Javaughni Ashley, a sophomore pre-business student at Seton Hall University, died Sunday, Dec. 18 in his apartment in Orange, N.J.
Katherine Carter, a spokeswoman for the Essex County Prosecutor’s Office, said that the case is currently being looked into. Ashley’s body was found in his apartment, but the cause and manner of death are still under investigation. Investigators are waiting for the autopsy and toxicology report, but Carter stated that the death does not appear to be suspicious.
Affectionately called Gio by his friends, Ashley moved to Newark, N.J. from Jamaica when he was in fifth grade, according to childhood friend Brian Chacon.
Ashley’s friends refer to him as a “self-made man.” He came from a humble upbringing and was always working hard to make a name for himself, according to Chacon. His family moved back to Jamaica his senior year of high school, but Chacon said Ashley wanted the opportunities that America could offer him, so he returned in 2014 and started at Seton Hall in the Fall of 2015.
Since then, Ashley never stopped working.
“I woke up next to Gio every day last year and there was never any time off for Gio,” said his freshman year roommate, Suldan Mohamed. “He worked multiple jobs, played on the club soccer team and was a hardworking student. He was always going.”
This hardworking spirit did not stop Ashley from having fun and soaking up the positive, according to his friends. After the Seton Hall prayer service for Ashley on Monday night, 12 of his closest friends gathered together to reflect on his life. When the dozen friends with misty eyes were asked one word to describe Ashley, they all revealed big smiles and said, “clown.”
“He was just energetic and goofy,” said sophomore Alvin Donaldson. “But his humor was innocent and genuine.”
His friends from freshman year said Ashley would walk into a class holding a full meal from the cafeteria ready to eat dinner – GDS plate and silverware to boot.
Ashley’s best friend from middle school, Jayson Rosario, said once when they were in middle school they went to the mall and started trying on random pieces of clothing for fun.
“We would go around laughing in these outfits and would try to flirt with girls,” Rosario said. “We were not very smooth middle-schoolers, but we always had a good time. He was energetic and goofy and was always smiling.”
But beneath his amicable and fun-loving exterior, was his ambition and care for others, Rosario added.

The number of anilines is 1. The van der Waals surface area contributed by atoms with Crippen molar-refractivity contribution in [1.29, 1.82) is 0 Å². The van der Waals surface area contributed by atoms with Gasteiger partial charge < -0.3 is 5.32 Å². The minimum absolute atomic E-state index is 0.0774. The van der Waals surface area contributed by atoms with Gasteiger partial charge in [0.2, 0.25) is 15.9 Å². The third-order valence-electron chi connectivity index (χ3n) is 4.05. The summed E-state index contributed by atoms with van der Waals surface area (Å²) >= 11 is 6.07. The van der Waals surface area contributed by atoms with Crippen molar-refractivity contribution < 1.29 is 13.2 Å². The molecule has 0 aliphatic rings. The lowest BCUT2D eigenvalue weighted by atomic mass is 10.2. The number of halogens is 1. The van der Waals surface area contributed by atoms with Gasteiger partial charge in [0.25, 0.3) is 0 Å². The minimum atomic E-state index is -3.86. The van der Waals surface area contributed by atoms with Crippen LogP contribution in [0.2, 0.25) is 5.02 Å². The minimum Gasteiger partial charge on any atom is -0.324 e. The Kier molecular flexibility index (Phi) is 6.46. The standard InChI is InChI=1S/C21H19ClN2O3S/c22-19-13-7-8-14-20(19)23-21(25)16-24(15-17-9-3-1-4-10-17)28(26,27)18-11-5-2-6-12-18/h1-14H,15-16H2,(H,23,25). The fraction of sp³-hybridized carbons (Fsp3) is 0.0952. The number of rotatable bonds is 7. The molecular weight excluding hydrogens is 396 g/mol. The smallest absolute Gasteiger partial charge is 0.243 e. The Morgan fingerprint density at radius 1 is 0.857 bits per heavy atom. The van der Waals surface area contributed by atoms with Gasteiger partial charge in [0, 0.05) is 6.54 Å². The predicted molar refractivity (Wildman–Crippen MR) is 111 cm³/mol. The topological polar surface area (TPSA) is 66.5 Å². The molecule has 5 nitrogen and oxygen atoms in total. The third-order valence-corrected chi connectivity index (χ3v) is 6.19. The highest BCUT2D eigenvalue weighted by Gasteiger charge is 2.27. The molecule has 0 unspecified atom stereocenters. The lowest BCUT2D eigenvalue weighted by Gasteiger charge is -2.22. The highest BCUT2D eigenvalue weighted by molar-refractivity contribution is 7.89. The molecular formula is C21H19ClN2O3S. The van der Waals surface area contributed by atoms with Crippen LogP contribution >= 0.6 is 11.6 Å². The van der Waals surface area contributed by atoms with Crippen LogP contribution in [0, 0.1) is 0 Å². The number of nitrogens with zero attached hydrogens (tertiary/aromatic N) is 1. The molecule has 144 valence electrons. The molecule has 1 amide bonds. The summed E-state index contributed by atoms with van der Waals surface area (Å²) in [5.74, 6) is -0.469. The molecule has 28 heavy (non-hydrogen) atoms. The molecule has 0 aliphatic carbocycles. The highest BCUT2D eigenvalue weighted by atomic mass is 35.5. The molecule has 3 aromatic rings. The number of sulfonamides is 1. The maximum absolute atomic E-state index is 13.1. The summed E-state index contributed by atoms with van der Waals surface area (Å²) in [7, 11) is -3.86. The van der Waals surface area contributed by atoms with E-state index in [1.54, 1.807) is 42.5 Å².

His friends said he wanted to be the chief financial officer of a company. He paid his own rent, lived in Orange, walked to school every day and took the bus to work. His friends said he was a good student and a charismatic soccer player. He left his family in Jamaica so he could become successful and help them in return.
“One time we had the deepest talk and I was going through some really hard times,” Rosario said. “He said to me that he understands that I was going through hardships, but he wants to become successful so that he could help me. He was selfless.”
The two friends used to sit around and daydream that at age 25 one of them would be successful and rich and help the other one out, Rosario said.
Ashley’s death closely follows his 21st birthday on Dec. 5. Chacon said he was scrolling through Ashley’s Facebook page on Monday to see who posted about him. Chacon came across Ashley’s status from the day after his birthday stating, “Thank you everyone for your birthday wishes! So blessed I get to live to see another year and I have such amazing friends and family.”
“It just doesn’t feel real,” Chacon said. “It’s a feeling of disbelief.”
Ashley’s friends said that moving forward they will try to live more like him.
“He had humble beginnings and was all by himself here,” Rosario said. “He didn’t have role models, instead he made his own model for life – the Gio model.”
His friends described the “Gio model” as hardworking, optimistic, energetic, caring and positive.
“Gio had no regrets,” said one of his close childhood friends, Ysamerlyn Gonzalez. “He wanted an apartment, he made it happen. He wanted to ace his exams, he made it happen. He wanted to do well in soccer, he made it happen. And if he failed, he failed forward.”
Siobhan McGirl can be reached at firstname.lastname@example.org.